American equity markets slid to start the week as concerns over a debt ceiling deal hung over stocks throughout the day. The Dow and the S&P 500 both finished the day lower by 0.8% while the Nasdaq fell by 0.9% in comparison, although all three benchmarks did come off their lows to finish the session. Commodity markets trended downwards for the most part as softs and energy commodities slumped on demand fears as crude oil fell by about 1.3% down to just below the $96/bbl. level. Strength was again seen in the safe haven commodities, however, as gold gained about 1% and silver added just under 3.8% to its total to finish the day above the $40.50/oz. mark. Treasury markets were mostly flat in comparison as the Ten and Two year both saw yields rise by 0.01 on the day as the dollar did manage to post a gain against most of its major rivals, likely due to rising bond yields (and fears) across much of Europe.
One of the biggest ETF winners on the day was the Market Vectors Gold Miners ETF (GDX) which gained 1.4% to open up the week. Today’s gains were largely the result of gold’s surge thanks to its broad appeal as a safe haven, especially considering how unappealing Treasury bonds have become in comparison. Discussions over a debt-ceiling deal are still at a standstill and recent reports suggest that a backup plan is not in-place isn’t helping to placate investors either. “It looks like more partisan fighting is delaying any debt-ceiling resolution,” Larry Peruzzi, senior equity trader at Cabrera Capital Markets Inc. in Boston, wrote to Bloomberg. “Words being thrown around like ‘catastrophe and Armageddon’ are certainly not soothing investors’ confidence.” While the events may not have soothed equity investors, gold traders have taken the news in-stride, pushing the precious metal up past the key $1,600/oz. level and to a fresh record. As a result, demand for the popular gold ETF, GDX, surged again in today’s trading session, putting the fund up 11.1% over the past two weeks alone [see fundamentals of GDX here].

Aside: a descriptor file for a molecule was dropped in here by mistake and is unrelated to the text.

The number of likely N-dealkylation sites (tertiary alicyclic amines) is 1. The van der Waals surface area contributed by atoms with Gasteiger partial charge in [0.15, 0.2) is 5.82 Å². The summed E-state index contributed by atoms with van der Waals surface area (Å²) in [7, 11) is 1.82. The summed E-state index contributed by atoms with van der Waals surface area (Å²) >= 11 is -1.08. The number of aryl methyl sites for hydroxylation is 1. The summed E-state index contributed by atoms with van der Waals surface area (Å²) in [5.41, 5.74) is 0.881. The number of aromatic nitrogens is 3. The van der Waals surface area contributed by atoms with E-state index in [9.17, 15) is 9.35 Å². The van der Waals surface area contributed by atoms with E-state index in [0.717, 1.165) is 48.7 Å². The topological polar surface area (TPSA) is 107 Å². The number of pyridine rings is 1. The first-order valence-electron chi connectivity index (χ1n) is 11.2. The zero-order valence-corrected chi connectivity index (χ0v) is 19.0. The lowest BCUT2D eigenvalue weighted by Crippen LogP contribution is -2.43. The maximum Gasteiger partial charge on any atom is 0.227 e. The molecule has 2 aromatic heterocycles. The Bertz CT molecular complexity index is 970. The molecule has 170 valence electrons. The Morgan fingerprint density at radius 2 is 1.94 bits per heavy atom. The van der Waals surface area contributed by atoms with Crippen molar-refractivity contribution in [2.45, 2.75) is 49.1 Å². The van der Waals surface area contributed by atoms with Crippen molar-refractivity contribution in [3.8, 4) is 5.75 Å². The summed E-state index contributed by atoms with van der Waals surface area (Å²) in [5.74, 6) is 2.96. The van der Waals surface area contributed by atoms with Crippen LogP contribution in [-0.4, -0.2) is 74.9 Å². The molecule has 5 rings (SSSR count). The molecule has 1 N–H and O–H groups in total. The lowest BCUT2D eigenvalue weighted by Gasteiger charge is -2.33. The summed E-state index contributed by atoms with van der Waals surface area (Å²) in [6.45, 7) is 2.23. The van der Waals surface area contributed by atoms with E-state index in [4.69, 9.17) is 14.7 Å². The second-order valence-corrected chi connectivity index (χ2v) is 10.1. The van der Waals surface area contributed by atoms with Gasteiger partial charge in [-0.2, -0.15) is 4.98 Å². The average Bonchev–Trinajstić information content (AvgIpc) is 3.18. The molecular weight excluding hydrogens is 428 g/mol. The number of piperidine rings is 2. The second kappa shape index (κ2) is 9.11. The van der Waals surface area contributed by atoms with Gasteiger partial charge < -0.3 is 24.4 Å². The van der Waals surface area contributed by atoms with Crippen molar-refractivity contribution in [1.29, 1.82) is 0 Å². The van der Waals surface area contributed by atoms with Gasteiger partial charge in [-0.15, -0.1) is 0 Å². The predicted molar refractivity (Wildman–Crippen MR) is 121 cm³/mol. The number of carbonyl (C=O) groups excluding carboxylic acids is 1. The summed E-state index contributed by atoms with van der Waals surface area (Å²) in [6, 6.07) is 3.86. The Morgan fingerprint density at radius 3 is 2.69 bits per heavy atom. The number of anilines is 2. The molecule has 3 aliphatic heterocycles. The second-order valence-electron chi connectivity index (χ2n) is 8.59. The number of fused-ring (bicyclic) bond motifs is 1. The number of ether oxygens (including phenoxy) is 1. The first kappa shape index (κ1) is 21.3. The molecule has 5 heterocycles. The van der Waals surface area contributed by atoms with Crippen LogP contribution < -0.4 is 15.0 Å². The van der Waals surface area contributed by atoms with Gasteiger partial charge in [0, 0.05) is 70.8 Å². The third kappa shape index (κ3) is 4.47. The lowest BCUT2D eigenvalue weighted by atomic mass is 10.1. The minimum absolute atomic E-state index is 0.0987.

One of the biggest losers in the ETF world to start the week was the Vanguard MSCI Europe ETF (VGK) which slumped by 2.0% on the day. Today’s losses came as eight banks failed stress tests and several EU members suggested that solidarity with highly indebted nations has begun to fade, sparking more fears of a debt contagion spreading from nations such as Greece to the trillion dollar economies of Spain and Italy. As a result, both Spanish and Italian government debt saw yields spike above the 4.5% level while Greece saw its two year debt trade just below the 36%. Meanwhile, ten year bonds for both Italy and Spain rose by about 4% adding roughly 20 basis points each to their current yields. Thanks to these spiking costs for bonds, investors once again sold-off the most popular European ETF on heavy volume that was roughly three times normal. This also pushed VGK down to a 5.6% loss over the past week and a 6.1% slump over the past two weeks alone, demonstrating just how significant of an impact the crisis is having on the region [see charts of VGK here].
Disclosure: No positions at time of writing.